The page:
Events: anytime, any location, all ages

Thursday, October 30, 2014

Americans unfamiliar or perhaps unconcerned with the Islamic State — ISIS — snapped to attention with the group’s beheading of two journalists.

Middle East specialist Brian L. Steed, a military historian at the U.S. Army Command and General Staff College at Fort Leavenworth, lends historical context to the expanding Sunni organization. Its leader has taken the name of the first Caliph, or Muslim head of state, and like Islamic warriors of the 7th Century has pledged to “conquer Rome.” ISIS also echoes the words of 12th-Century Muslim leader Nur al-Din and his successor, Saladin, as they sought to extend their control from Mosul to Damascus and then Cairo.

Steed presents a cultural, religious, and historical backdrop to today’s events.


Friday, October 31, 2014

Children's songwriter Dino O'Dell sings and tells stories of space aliens, monsters under the bed, and swimming in peanut butter. Put on your Halloween costume and join in the fun at the North-East branch of the Kansas City Public Library.


Friday, October 31, 2014

If trick-or-treating isn’t your thing, join us a screening of Tim Burton’s 1993 classic animated film.

Bored with the same old scare-and-scream routine, Jack Skellington – the Pumpkin King – longs to spread the joy of Christmas. But his merry mission puts Santa in jeopardy and creates a nightmare for good little boys and girls everywhere.

Rated PG, the movie is recommended for ages 8 and up.


Sunday, November 2, 2014

Coterie Theatre artists read from favorite children's books, while young audience members enjoy an opportunity to “jump into the story” – adding their own improvisation. Dramatic Story Times take place one Sunday every month at 2 p.m. throughout the 2014-2015 school year, beginning October 5th, 2014.

November's Selection:
The Night the Scary Beasties Popped Out of My Head by Daniel & David Kamish

Appropriate for all ages.


Sunday, November 16, 2014

Although Kansas entered the Union as a free state, African Americans entering this new land looking for homes and livelihoods encountered a rigid color line. This conflict between lofty ideals and racist realities became the central theme of the African American experience in Kansas. Historian Bill Tuttle details the story of a century-old fight for freedom: the struggle by black Americans and their white allies to eradicate discrimination, second-class citizenship, and racist indignities. The University of Kansas congratulated itself on its racially open admissions policy but enforced a strict Jim Crow system of racial separation, with change only coming in the 1960s.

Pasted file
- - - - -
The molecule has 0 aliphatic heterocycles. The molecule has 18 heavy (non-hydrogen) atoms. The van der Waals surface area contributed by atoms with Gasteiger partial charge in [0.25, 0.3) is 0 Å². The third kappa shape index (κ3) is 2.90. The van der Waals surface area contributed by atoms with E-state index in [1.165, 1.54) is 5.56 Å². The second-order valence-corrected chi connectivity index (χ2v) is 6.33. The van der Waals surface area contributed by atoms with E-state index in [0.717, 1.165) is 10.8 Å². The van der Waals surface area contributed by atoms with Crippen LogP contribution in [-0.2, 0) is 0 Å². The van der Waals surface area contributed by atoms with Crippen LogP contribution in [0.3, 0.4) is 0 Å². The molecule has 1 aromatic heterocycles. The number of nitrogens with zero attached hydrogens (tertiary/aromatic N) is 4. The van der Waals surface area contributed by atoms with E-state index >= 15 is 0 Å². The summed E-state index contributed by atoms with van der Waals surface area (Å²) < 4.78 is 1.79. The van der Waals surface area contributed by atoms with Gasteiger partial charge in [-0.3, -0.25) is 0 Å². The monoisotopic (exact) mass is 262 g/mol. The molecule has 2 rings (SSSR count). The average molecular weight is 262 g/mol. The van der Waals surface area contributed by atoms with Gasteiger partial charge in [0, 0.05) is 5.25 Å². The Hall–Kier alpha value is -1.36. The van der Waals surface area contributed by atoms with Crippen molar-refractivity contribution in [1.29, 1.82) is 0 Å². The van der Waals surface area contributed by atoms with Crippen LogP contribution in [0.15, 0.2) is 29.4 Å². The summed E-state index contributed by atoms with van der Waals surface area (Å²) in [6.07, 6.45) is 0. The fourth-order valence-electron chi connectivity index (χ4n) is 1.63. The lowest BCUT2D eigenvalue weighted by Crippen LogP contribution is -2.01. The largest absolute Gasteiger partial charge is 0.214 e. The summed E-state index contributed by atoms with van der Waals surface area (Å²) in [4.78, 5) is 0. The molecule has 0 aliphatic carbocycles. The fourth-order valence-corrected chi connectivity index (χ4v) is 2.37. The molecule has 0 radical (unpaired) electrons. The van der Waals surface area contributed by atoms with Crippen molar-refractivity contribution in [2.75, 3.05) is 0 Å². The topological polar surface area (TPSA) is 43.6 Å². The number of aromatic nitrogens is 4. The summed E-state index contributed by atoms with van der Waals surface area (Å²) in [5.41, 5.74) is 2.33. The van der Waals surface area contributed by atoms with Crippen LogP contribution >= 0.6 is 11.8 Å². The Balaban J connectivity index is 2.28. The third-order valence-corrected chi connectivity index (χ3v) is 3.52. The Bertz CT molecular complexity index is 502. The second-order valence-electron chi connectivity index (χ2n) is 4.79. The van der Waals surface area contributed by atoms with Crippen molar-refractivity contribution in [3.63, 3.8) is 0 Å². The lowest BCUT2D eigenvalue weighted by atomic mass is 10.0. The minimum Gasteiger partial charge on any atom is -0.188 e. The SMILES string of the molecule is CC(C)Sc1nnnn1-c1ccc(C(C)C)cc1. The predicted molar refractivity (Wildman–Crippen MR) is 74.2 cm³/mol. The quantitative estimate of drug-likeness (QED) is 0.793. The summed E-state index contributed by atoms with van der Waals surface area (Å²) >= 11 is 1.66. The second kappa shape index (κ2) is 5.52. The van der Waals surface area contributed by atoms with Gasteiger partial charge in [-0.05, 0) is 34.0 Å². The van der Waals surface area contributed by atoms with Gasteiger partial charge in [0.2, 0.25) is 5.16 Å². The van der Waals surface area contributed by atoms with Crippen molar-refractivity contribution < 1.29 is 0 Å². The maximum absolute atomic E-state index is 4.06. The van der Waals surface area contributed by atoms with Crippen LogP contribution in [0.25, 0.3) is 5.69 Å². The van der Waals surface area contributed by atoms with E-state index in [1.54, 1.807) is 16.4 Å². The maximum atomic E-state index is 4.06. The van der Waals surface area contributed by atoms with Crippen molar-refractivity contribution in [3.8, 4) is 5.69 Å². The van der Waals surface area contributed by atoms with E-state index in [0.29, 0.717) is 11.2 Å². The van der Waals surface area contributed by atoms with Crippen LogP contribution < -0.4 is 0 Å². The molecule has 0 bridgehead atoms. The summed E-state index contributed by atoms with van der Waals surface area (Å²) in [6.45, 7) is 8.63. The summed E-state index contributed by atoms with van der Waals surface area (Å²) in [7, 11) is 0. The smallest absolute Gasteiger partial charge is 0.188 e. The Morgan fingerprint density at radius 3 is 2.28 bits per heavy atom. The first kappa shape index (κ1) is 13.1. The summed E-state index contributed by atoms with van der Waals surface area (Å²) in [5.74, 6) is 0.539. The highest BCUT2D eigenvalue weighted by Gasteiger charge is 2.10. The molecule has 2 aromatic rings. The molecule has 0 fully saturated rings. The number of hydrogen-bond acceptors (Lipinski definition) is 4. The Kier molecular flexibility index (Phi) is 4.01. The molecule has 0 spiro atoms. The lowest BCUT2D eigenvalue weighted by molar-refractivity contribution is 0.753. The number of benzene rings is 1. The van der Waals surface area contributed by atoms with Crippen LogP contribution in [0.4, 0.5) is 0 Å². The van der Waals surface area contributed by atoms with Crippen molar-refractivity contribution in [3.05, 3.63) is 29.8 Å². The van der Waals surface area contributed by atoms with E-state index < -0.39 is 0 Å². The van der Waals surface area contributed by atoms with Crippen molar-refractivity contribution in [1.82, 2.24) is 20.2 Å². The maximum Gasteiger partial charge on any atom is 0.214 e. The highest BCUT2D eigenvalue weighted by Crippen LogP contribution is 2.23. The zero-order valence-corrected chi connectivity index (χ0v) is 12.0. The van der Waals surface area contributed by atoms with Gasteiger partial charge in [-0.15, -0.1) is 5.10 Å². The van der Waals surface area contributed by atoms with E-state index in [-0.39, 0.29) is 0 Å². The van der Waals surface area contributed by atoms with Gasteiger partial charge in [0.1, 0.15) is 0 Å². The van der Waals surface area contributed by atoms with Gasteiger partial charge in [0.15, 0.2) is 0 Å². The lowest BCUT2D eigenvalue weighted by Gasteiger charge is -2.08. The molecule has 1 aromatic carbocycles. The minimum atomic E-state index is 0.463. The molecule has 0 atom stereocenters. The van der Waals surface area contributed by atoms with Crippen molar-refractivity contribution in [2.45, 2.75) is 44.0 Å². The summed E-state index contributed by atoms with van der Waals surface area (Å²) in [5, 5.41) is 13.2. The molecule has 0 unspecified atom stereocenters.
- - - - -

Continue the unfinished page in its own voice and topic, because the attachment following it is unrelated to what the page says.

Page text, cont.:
Sunday, December 7, 2014

As the one time head of President Woodrow Wilson’s Committee on Public Information, George Creel later recalled in his memoir “how we advertised America” but more accurately it was how he sold World War I to a largely neutral populace. Wilson, whose 1916 reelection campaign proclaimed, “he kept us out of war,” abruptly switched gears, and the electorate needed to catch up quickly. A native Missourian and former Kansas City newspaperman, Creel imaginatively combined the new techniques of public relations and propaganda with extensive government censorship to shape public opinion and control the flow of war information. Historian Timothy Westcott traces the life and career of Creel, who created the template for an entire industry of Madison Avenue “Mad Men.”


Sunday, December 7, 2014

Coterie Theatre artists read from favorite children's books, while young audience members enjoy an opportunity to “jump into the story” – adding their own improvisation. Dramatic Story Times take place one Sunday every month at 2 p.m. throughout the 2014-2015 school year, beginning October 5th, 2014.

December's Selection:
Z is for Moose by Kelly Bingham

Appropriate for all ages.


Sunday, January 4, 2015

Coterie Theatre artists read from favorite children's books, while young audience members enjoy an opportunity to “jump into the story” – adding their own improvisation. Dramatic Story Times take place one Sunday every month at 2 p.m. throughout the 2014-2015 school year, beginning October 5th, 2014.

January's Selection:
The Snowy Day by Ezra Jack Keats

Appropriate for all ages.


Sunday, February 1, 2015

Coterie Theatre artists read from favorite children's books, while young audience members enjoy an opportunity to “jump into the story” – adding their own improvisation. Dramatic Story Times take place one Sunday every month at 2 p.m. throughout the 2014-2015 school year, beginning October 5th, 2014.

February's Selection:
Anansi and the Talking Melon retold by Eric A. Kimmel

Appropriate for all ages.


Sunday, March 1, 2015

Coterie Theatre artists read from favorite children's books, while young audience members enjoy an opportunity to “jump into the story” – adding their own improvisation. Dramatic Story Times take place one Sunday every month at 2 p.m. throughout the 2014-2015 school year, beginning October 5th, 2014.

March's Selection:
Pigs Ahoy! by David McPhail

Appropriate for all ages.